Diesel Fuel

What Goes In

Why fuel and fuel system maintenance are important

There’s nothing worse than going to the expense of buying a generator set, then just when you need electric power, it won’t start.  General care and maintenance go a long way to help, but sometimes it’s the things which are easiest to solve which cause problems – like fuel quality. 

Diesel fuel starts to degrade almost from the moment it’s refined and has a shelf life of 6 to 12 months at most.  During that time, it’s pumped through pipelines, transported and stored and then pumped into your fuel tank. All through this time, natural deterioration, build-up of condensation and opportunities for external contamination can all contribute to decline in fuel quality. And eventually this can cause the build-up in particulates in the fuel which will block or damage filters, fuel pumps and injectors. 

But that’s not the full story:  during its lifetime, like any other organic liquid, diesel fuel starts to deteriorate, usually after about 100 days.  The fuel begins to break down, fall out of solution, cluster up and drop to the bottom of the tank as a dark sludge.  The fuel goes dark, smells bad and makes engines smoke.  This is because some of the clusters can be small enough to pass through filtration and into the combustion chamber:  the outer edges of the cluster get burned there but the rest goes out of the exhaust as unburned fuel.  As these clusters grow, they reduce the flow of fuel by clogging filters and eventually injectors will be ruined.  Over time you’ll see a loss of power, smoke from exhausts and a bad smell of unburnt fuel.  The less often you run your diesel engine, the more quickly these problems can arise.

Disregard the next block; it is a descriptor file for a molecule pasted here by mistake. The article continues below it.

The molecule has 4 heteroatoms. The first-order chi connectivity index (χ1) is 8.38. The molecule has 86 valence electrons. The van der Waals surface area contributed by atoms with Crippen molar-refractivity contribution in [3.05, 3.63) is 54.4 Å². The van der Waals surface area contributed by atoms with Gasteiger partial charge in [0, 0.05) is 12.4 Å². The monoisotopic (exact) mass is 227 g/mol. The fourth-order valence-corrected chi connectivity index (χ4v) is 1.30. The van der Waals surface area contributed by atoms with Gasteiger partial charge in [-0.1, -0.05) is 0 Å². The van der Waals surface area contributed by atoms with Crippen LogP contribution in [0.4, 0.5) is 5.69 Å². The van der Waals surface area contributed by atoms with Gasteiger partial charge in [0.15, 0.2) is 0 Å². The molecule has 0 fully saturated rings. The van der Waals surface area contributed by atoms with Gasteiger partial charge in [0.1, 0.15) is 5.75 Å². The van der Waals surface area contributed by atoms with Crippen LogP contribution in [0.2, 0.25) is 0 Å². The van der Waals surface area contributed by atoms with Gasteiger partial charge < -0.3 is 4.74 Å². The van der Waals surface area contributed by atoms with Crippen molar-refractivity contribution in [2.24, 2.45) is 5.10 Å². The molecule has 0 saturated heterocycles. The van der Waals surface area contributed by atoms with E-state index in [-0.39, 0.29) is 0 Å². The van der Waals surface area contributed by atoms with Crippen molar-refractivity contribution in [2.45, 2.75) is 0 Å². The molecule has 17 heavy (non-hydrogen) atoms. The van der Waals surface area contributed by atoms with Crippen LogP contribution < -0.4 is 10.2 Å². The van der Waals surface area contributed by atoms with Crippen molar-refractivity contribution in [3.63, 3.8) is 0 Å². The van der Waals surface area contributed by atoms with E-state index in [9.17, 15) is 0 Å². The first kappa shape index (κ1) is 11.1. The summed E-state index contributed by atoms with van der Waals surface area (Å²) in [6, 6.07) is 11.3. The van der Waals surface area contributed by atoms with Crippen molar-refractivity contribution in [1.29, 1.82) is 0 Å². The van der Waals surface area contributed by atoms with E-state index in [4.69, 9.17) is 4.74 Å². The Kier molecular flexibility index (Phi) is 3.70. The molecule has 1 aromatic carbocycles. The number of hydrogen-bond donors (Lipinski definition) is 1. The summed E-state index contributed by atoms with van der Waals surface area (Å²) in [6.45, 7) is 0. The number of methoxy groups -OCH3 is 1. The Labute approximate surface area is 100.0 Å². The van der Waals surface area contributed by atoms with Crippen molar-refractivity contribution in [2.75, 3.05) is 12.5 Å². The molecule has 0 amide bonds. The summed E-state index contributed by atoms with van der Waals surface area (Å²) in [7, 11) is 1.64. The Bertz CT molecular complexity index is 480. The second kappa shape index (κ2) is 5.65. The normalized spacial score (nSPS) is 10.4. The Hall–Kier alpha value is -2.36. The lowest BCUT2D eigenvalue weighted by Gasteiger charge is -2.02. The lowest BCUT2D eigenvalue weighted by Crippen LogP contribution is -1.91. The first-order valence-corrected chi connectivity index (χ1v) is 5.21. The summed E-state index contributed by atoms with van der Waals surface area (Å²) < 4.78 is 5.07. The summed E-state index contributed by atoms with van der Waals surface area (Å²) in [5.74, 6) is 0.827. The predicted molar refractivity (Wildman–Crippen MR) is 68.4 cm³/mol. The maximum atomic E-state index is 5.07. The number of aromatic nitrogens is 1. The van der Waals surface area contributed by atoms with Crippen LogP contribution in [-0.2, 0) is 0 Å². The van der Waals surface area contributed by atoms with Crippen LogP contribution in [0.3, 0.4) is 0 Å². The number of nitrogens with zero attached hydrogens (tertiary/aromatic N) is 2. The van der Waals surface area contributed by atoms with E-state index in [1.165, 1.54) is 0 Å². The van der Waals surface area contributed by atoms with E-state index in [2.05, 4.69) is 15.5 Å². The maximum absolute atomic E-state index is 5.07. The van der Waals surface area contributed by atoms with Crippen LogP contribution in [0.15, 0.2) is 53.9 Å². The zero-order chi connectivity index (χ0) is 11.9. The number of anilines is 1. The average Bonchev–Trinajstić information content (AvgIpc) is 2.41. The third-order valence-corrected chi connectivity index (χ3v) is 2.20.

The good news is there are some very simple steps you can take to prevent problems. 

Always ensure that you fit genuine filters as specified in your operator manual. It’s tempting to use lower cost filters which fit or to let routine maintenance slip to save money but in the longer term, this is only going to cause problems.  Don’t wait until you see a problem before you think about changing the filters. 

Be careful that you buy fuel from reputable suppliers and that the tanker which delivered your fuel isn’t containing diesel one day and something else the next. 

Keep your tank full of fuel.  This prevents condensation from forming which is the number one cause of algae growth within the fuel tank.

If you don’t run your generator set regularly, remember the shelf life of the diesel in the tank. 

If you own a generator set from FG Wilson, you’ll always have expert help.  Your FG Wilson dealer can support and advise you on all the best practices for fuel system maintenance so that your generator set has a long and productive life. 

For more information on FG Wilson parts, visit https://www.fgwilson.com/en_GB/support/genuine-parts.html